IF TWO ARTISTS CAN BE CALLED a movement, then there’s a new movement popular among collectors. Call it Naive Art. Combining the spray-painted immediacy of graffiti, or street art, with a child-like fascination with wild and imaginary animals (often with two heads) artists Robert Nava and Jordy Kerwick have come to similar styles from strikingly different directions. Both artists are passing important but different career milestones. Nava just opened his first show with Pace Gallery at their Hanover Square outpost in London. This inaugurates his representation by a global gallery. At the same time, Kerwick’s work is emerging on the auction market much as Nava’s did two years ago.
In LiveArt’s view, the Kerwick market is a direct outgrowth of Nava’s market. As Nava’s prices rose on the public and private markets, attention from a distinct group of collectors shifted to Kerwick. The migration was not coordinated or planned. This report will try to sketch out the connections we see between the two artists and how their markets have grown separately but in seemingly interrelated ways.
“Kerwick makes a kind of young, punky art with a hardcore aesthetic,” says George O’Dell, LiveArt’s Executive Vice President, “that plays into a path that other artist’s markets have followed. There’s a couple of other artists in this narrative like Robert Nava and Katherine Bernhardt that quickly speak to a whole group of collectors.”
O’Dell takes the analysis one step further to point out that aesthetics are not the only connectors here. Much like the market for KAWS that first emerged in public markets four years ago, these artists spent a number of years appearing in group shows or being represented by small galleries. Around all three, KAWS, Nava and Kerwick, a distinct in-group of collectors developed often trading works among themselves. Then a few influential dealers built the market among the uninitiated.
Nava, Not Naive
The common theme between Kerwick and Nava is this idea of naive art. But one artist is naive in the sense that he is self-taught. The other is faux naive, having created a style that is informed by his formal training. Nava has a Yale MFA.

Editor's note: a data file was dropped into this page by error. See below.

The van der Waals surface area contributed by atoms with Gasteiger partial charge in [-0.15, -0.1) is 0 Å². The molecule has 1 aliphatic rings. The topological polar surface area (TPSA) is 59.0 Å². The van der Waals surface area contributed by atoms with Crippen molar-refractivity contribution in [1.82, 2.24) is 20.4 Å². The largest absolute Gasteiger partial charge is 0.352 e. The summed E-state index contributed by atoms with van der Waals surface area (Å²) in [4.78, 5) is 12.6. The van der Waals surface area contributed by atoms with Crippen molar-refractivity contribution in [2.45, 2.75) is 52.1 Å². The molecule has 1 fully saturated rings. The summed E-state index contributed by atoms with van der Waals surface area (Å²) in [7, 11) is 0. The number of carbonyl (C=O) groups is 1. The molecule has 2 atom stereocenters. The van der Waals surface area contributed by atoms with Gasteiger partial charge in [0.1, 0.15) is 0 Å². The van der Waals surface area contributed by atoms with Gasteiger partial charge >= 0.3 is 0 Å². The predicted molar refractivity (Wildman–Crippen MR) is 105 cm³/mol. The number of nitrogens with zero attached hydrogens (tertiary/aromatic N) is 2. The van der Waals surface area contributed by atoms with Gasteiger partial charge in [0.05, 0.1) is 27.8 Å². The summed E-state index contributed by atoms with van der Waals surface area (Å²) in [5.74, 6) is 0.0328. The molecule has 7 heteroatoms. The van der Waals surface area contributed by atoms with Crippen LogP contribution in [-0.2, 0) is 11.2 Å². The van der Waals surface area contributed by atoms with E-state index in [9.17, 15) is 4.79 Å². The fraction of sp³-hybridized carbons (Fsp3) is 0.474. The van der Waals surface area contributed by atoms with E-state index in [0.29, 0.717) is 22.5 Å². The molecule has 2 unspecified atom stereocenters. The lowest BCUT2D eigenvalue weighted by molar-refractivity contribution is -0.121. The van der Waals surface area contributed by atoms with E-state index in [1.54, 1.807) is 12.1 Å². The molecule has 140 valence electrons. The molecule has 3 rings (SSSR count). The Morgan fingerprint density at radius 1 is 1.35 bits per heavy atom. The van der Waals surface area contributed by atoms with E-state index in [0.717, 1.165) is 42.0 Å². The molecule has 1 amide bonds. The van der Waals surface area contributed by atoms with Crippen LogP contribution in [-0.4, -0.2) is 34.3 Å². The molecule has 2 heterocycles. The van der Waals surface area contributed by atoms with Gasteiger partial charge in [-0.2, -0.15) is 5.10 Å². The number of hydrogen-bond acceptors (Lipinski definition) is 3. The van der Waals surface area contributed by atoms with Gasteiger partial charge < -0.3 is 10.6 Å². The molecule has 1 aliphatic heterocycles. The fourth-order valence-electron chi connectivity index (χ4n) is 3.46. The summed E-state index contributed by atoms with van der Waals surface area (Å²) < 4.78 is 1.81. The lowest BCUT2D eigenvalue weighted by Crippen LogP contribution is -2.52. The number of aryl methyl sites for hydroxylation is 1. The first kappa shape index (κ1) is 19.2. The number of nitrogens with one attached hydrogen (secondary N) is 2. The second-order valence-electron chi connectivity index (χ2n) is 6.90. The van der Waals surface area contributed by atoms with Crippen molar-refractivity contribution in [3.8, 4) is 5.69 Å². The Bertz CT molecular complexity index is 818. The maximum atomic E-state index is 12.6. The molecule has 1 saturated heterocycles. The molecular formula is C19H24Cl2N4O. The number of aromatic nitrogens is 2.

Indiana-born, Brooklyn-based artist Nava took nearly a decade after graduating Yale in 2011 to emerge as a sought-after artist. The fantasy animals first showed up at NADA Miami and at the Dallas Art Fair displayed at the booth of Los Angeles’s Night Gallery, where he also had a 2019 solo exhibition. In early 2020, the Art Institute of Chicago acquired four works on paper by Nava. Whether the donations were a condition of a gallery sale or not, isn’t clear. Somewhat paradoxically, these donations launched his work at auction.
Nava’s market grew from a core audience of impassioned collectors to a broader base of prominent collectors like Miami’s John Marquez and Peter Scantland of Columbus, Ohio.
A public market ensued. In the last six months, his auction prices have reached progressive new highs. Nava made three six-figure results in his first auction season. His debut lot was The Tunnel. It sold in 2019 for $162,000 at Phillips in New York. That was quadruple the low estimate. In November of 2020, amidst Nava’s slew of impressive first-season results, Pace Gallery announced it would represent the artist. Pace subsequently held two solo exhibitions of Nava’s work in 2021, one in Palm Beach in January and the second in East Hampton in August. Also in 2021, Vito Schnabel Gallery announced its joint representation of Nava. Schnabel held a solo exhibition of Nava’s work in New York that ran February through April.
Kerwick Picks Up A Paint Brush
There is a class of collectors who seek out artists whose markets lack structure, support and control (usually in the form of a substantial gallery.) Their goal is to acquire work early and sell into demand as the artist’s reputation grows. In this view, as Nava began to be represented by Pace gallery, supply became increasingly constrained by the presence of a global gallery.
Kerwick became a viable alternative especially because he grew his audience through Instagram and then monetized it with direct sales and numerous gallery collaborations.